The coziness and the sense of a hideaway under an attic’s sloping rooflines are often why people create living space up top. Kids especially enjoy the playhouse feel of a well-designed attic space. But those same quirky attributes can make attic design challenging and make it difficult for clients to visualize the possibilities of the space.
John Sperath, owner of Blue Ribbon Residential Construction, in Raleigh, N.C., has designed several attic spaces in the past few years. From a design standpoint, “the sloping roof and size of the furniture [to inhabit the finished space] are of huge importance,” he says. “When we print out a floor plan for clients we print tiny furniture symbols the same scale as the floor plan so they can see how the furniture fits.”
Knee wall placement is one main concern. The actual usable space is not as big as it may seem, so Sperath cautions clients about this. “One trick we use is to make the knee wall 5 feet tall instead of 4 feet tall,” he says. “We’ll recess a set of bookshelves, a dresser, or a cabinet into the wall. This takes a piece of furniture out of the floor plan and makes the room seem bigger.”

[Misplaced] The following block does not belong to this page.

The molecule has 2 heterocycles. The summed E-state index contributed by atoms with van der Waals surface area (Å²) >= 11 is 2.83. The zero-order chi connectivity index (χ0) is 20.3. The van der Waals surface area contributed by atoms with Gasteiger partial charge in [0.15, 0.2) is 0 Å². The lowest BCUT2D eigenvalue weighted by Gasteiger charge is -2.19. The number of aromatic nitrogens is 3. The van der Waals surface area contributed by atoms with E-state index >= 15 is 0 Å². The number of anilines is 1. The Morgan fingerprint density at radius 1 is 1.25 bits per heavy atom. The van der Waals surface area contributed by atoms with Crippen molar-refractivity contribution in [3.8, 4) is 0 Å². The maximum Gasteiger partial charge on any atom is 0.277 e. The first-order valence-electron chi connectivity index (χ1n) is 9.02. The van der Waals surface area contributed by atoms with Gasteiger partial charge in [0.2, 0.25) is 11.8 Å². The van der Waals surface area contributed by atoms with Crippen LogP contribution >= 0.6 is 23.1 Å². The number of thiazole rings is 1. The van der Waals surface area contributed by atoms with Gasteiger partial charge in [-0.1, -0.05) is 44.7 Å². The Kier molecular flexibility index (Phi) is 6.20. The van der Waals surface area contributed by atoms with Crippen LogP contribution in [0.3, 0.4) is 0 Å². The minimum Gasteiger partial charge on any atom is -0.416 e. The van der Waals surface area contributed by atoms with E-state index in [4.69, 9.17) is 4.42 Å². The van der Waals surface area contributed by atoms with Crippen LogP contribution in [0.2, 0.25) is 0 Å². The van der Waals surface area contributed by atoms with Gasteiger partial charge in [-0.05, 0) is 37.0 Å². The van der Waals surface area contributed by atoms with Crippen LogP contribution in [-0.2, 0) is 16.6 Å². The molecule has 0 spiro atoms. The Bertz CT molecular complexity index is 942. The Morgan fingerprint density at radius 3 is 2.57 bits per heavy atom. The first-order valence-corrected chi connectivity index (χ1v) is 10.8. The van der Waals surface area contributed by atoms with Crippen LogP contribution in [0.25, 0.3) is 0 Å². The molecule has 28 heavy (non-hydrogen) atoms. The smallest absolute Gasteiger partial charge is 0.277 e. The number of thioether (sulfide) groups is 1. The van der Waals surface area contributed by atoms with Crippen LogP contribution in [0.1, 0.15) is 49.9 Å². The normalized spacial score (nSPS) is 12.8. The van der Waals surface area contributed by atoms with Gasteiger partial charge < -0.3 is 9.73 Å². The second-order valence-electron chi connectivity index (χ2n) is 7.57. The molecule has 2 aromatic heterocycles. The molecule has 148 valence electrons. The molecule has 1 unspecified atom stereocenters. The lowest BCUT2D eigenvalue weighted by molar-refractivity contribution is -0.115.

Headroom issues extend down the stairwell. If code dictates a 6-foot 8-inch head height as you ascend stairs, their location in the attic room is critical. And you may have to build a stairwell that protrudes into the hallway on the floor below, as well as create a landing area. Often people renovate an attic to increase their home’s resale value. In that case, be aware of the multiple listing service (MLS) guidelines for measuring space, Sperath says. In many places, spaces with a ceiling height of less than 7 feet don’t add to the home’s square footage.
Plan For Amenities
Whether clients are thinking resale or not, Sperath encourages them to install an attic bathroom. “Around here, builders automatically put plumbing into the walls, assuming the upper floor will one day be finished,” he says.
If pipes don’t already exist and new plumbing lines are needed, Sperath installs them along with a 2-inch-diameter PVC drain line from a basement or crawlspace to the attic for running cable TV or Internet wiring. “Just drop a string through that and pull the wire up,” he says. “It costs next to nothing to do this while the walls are open.” One final consideration in attic design is heating and cooling. “In our neck of the woods, most two-story homes have two complete HVAC systems,” Sperath says. He often installs a zone control — a damper device for taking a single unit and splitting it into multiple zones.
Skylights can be used for both natural light and emergency egress. “Velux even has one with walkout assembly,” Sperath says. But beware of heat gain. “Flat skylights have reflective surfaces, which eliminate heat gain. Domed skylights don’t have as much UV protection or heat-gain protection.” It’s best to plan ahead so you make energy efficiency an integral part of the design.